Fact Checking the Westminster Palace Fire of 1834

Posted on Posted in Storytelling

The_1834_destruction_of_both_Houses_of_Parliament_by_fireLet me tell you a little fact checking story.

So, some of you may know that in addition to a wildly successful career as a tech blogger :), I’m also a wife and a novelist.

Don’t worry. I won’t plug my book right now. I’m rather private about this side of my literary interests probably because literary writing carries a slight taint in some quarters.

The only reason I’m choosing to discuss it now is to share a hard lesson I learned yesterday.

My story’s set in 1843, during the early days of Queen Victoria’s reign. In it, the main character rubs elbows with members of Parliament. It makes for an interesting tale, but silly me, I hadn’t checked one important detail. I assumed that the Parliament building had been there for millennia.

Even those who have visited could well make that mistake. I’ve been there twice. Westminster Abbey, which sits across the street boasts parts dating back to 1066.

To me, Parliament had to be medieval–or at least from a period earlier than the Victorians.

I mean, look at the facade. The flying buttress was a mainstay of the cathedral. It’s not just a wild guess. I studied art history in college. I’ve studied scores of pictures cataloguing masonry of the great cathedrals of Europe.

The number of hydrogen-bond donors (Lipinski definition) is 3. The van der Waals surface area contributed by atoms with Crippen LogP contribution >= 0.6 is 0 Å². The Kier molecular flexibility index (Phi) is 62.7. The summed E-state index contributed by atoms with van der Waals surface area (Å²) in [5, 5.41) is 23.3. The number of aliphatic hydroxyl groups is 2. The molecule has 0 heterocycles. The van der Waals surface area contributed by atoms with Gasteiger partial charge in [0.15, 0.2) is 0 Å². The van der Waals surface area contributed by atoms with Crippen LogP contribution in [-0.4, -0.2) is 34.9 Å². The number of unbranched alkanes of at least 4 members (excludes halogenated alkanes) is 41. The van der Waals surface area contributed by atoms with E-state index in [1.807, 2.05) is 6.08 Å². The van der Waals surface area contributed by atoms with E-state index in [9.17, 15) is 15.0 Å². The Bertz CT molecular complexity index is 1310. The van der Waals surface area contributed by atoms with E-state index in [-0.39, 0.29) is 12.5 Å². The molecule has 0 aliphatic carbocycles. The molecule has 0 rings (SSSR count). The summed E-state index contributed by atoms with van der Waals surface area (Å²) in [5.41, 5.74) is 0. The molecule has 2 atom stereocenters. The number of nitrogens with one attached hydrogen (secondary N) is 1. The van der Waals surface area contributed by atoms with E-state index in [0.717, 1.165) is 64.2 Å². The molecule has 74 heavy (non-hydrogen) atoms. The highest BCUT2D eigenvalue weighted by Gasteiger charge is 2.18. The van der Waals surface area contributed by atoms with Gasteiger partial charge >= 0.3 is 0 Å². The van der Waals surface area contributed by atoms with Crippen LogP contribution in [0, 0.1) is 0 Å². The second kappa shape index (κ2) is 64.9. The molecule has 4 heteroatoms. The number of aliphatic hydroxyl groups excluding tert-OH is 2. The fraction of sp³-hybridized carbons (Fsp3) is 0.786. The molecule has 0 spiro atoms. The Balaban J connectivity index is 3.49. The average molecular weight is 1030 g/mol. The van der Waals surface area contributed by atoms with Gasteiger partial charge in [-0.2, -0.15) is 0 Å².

I was wrong. The old Palace and Parliament buildings burned down in 1834.

I know because, I just happened to watch one of those History Channel shows about the Secrets of Westminster on PBS. Miraculously, I stumbled on the fact that Westminster Palace wasn’t built until circa 1858.

Whew! That was a close call.

I’ve ordered a book so I can learn what all those MPs did about workspace between the fire and the new building.

Lesson learned: Check, check and check again. You’ve cannot be too painstaking when researching facts.

In my early days of this novel, one of the academics I was following recommended that fiction writers do these 4 things:

  1. Read everything
  2. Learn about professions
  3. Learn the histories of places
  4. Study locations

I have been. Reading the work of contemporaries, diarists, and serious academic works helps. But I’ve seen pictures of Parliament so many times, it has always been part of the ecosystem of London for me.

I have 30 years of research, and still I almost succumbed.

Thanks for listening.

Fact Checking the Westminster Palace Fire of 1834 by

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